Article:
Is 'Beverly, New Jersey' True?

photo: group of the week, don, susan, kathi, bill

The shades of members, are from left, Don, Susan,
Kathi and Bill.

'Daïneur' of the Week

Paris:- Thursday, 6. March 2003:- Yesterday was a great weather day here. So was the Wednesday before. Some days in between weren't quite so good, and some were downright crummy. Some were rain-in-the-face days.

Today's weather is not so good as yesterday's. It is not as warm, and the sky is far from clear. In short, I would say it is a terrace day only for the exceptionally hardy or for those who will sit out in any weather, even in the middle of the night when nobody will notice how brave they are.

Tonight's TV-weather news is forgettable. The guy in the funny suit says, 'Wow, lookit this tremendous high we have!' I look and I see no clouds over the part of France we are concerned with. But I don't see any 'high' either. Is it invisible? Is it the 'high' we are going to have tonight? Nighttime darkness isn't in the forecast.

There are certainly lots of clouds swirling around out west, and they are headed this way. Thus, for Friday, variousphoto: kathi's watch sorts of clouds. Same thing for Saturday. Then, finally, on Sunday - except for way out west - one big sunball for most of France. The paper, Le Parisien, calls it 'rosbif/ chou-fleur.'

This means, if you are here, that you should have roastbeef with cauliflower for lunch and then go out for a walk around town. With 'soft' weather - high predicted to be 13 whole degrees - perfect for digesting - overdone cauliflower? Underdone roastbeef?

Kathi's zoomy watch tells Paris' time pretty well on time.

When I arrive at the terrace of the café La Corona today is it not as bad as I am making out, but nobody is pretending to be brave or digesting Sunday's cauliflower at 15:00, and it might be just a tick warmer than 13 degrees.

In the café's grande salle, the weather is fine and there is a fair number of shafts of sunlight striping it. Member Susan Ellis is sitting just to the left of one of these bright stripes at the club's table. She says, "I'm up to my neck in gators."

My ears need repairing. I think I have heard her say, "I'm up to my neck in gators." When I ask her to repeat the last word she has to think about whether she has said 'gators' or not, and decides she has. I look around and see none.

Susan says it is a phrase somebody in Houston might use if they have a lot to do. But there are not a lot of alligators around Houston, or at least, maybe not many any more - she tells me when I ask.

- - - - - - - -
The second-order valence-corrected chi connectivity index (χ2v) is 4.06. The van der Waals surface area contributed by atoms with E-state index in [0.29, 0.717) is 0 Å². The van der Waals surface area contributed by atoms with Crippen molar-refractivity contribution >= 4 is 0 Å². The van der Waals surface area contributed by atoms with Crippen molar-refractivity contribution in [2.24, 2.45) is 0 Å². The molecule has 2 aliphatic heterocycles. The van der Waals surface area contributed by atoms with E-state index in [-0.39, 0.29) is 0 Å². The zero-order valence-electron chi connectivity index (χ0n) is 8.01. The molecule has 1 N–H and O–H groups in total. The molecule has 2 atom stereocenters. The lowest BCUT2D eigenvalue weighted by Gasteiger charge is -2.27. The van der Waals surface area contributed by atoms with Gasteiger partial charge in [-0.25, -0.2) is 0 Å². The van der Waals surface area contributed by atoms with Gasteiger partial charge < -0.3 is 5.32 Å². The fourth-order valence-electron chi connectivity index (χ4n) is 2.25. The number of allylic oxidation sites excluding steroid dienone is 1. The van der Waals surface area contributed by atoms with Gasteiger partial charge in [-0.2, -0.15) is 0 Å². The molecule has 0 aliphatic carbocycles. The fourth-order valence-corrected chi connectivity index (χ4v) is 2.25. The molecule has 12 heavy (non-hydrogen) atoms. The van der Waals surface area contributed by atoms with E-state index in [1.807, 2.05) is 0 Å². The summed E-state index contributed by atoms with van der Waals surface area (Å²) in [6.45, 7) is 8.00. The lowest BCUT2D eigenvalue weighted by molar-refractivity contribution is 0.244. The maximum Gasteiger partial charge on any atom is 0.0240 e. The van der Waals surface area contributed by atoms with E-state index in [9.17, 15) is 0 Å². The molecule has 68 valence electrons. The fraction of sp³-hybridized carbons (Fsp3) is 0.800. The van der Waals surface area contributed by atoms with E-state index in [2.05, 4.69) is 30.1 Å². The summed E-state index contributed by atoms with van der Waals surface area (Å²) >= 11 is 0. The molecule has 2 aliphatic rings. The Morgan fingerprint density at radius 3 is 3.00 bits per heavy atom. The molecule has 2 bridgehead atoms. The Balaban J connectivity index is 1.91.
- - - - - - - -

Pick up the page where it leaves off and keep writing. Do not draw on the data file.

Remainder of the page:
You see, one of the main reasons for this club is the secretary's geographical education. Like, how to say Houston Street in New York, is not how to say it like Houston in Texas - or vice versa. If you say it Texas-style in New York, New Yorkers will call you a galoot. [Origin unknown - says the secretary's big red 2.2-kilo dictionary.]

The 'gators' that are up to Susan's neck are actually poets, or readers of poetry, that she is rounding up - another Texas term - for a two-day reading at the Cité Universataire on Friday and Saturday, 21 and 22. March.

This then, is when almost-New Yorkers Kathi Callinan and Bill Ligarzewski, arrive. They live in Long Beach on Long Island, just across a bitty bridge from one of Queens' islands. They joined the club last week, so none of the above are 'City of the Week.'

Susan has a true 'Find of the Week.' It is a new place that has just opened up - open since 2003! - called, 'Breakfast In America.' It is definitely an eating experience that Paris has been lacking for about 2000 years.

According to the photos on the newphoto: bill's watch café's postcard, it was designed to resemble a diner - prononcer 'daïneur,' for our French members and readers - a neighborhood diner in a Houston in the 1950s. Official slogan - 'Un diner américain à Paris.' It is located in the Quartier Latin in the eastern, low-number region of Rue des Ecoles.

"Paris has gotten smaller," Bill declares, "Since we've been here."

Bill's snazzy watch tells Paris' time too.

Before I can think of the reality of the 'incredible shrinking Paris,' Bill says it has become 'smaller' because so much of it has been walked in a week. Kathi then asks me for a rubberband for a poster she's picked up in their wanderings, and I do not hear the next 10 minutes of conversation while looking for one.

I miss all the Paris hustler stories and when I emerge Susan is saying, "I got paid 50 cents a hour," and "Have you ever had a Fuddruckers hamburger?"

Bill says, "There's one out in Jersey." Susan says - no, thinks - that this fastfood restaurant chain is 'abundant' in Houston. She isn't sure because she hasn't lived there for a long time.

When Don Smith arrives, she asks him where his earring is. Don says, &quot:I have no earrings because I've never been on a ship that's sunk yet."

He explains further that sailors get them as awards for surviving sinking ships, but the maximum is two. Then the notes say something about a ship that took six hours to sink, but there's no conclusion - so your guess is as good as mine. Was Don on this ship?

Susan says, "Beverly, New Jersey."

She says this because every time somebody pauses to put a comma in their conversation, the secretary asks all present to think up a 'City of the Week.'

Susan says, "Do you say 'peekan' or 'pecan?'"

Don gives as good as he gets. "How do you say Oregon?" he challenges. Oddly, everybody knows the right answer. Maybe it is only people from Seattle who have a problem with it, like I do with Houston Street in Manhattan.

Then it is time time. Bth Kathi and Bill have new watches. They got them at the watch place in the Rue Auber. They already have watches that work fine, but they couldn't resist buying snazzy Paris-designer watches, mainly because they cost less than 15euro 3 sign each.


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